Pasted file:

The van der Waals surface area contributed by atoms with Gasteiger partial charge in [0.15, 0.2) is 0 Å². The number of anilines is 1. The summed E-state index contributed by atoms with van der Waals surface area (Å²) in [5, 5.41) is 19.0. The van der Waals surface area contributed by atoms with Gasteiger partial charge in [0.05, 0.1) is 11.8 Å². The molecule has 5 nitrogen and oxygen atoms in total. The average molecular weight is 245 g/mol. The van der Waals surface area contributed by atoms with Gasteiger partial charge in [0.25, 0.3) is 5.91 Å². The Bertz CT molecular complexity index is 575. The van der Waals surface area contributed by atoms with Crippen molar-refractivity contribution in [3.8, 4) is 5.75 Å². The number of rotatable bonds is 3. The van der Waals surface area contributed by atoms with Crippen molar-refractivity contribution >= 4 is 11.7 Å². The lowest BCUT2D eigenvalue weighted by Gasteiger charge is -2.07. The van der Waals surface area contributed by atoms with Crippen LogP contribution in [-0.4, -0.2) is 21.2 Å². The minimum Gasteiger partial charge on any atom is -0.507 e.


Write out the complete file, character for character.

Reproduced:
The van der Waals surface area contributed by atoms with Gasteiger partial charge in [0.15, 0.2) is 0 Å². The number of anilines is 1. The summed E-state index contributed by atoms with van der Waals surface area (Å²) in [5, 5.41) is 19.0. The van der Waals surface area contributed by atoms with Gasteiger partial charge in [0.05, 0.1) is 11.8 Å². The molecule has 5 nitrogen and oxygen atoms in total. The average molecular weight is 245 g/mol. The van der Waals surface area contributed by atoms with Gasteiger partial charge in [0.25, 0.3) is 5.91 Å². The Bertz CT molecular complexity index is 575. The van der Waals surface area contributed by atoms with Crippen molar-refractivity contribution in [3.8, 4) is 5.75 Å². The number of rotatable bonds is 3. The van der Waals surface area contributed by atoms with Crippen molar-refractivity contribution >= 4 is 11.7 Å². The lowest BCUT2D eigenvalue weighted by Gasteiger charge is -2.07. The van der Waals surface area contributed by atoms with Crippen LogP contribution in [-0.4, -0.2) is 21.2 Å². The minimum Gasteiger partial charge on any atom is -0.507 e.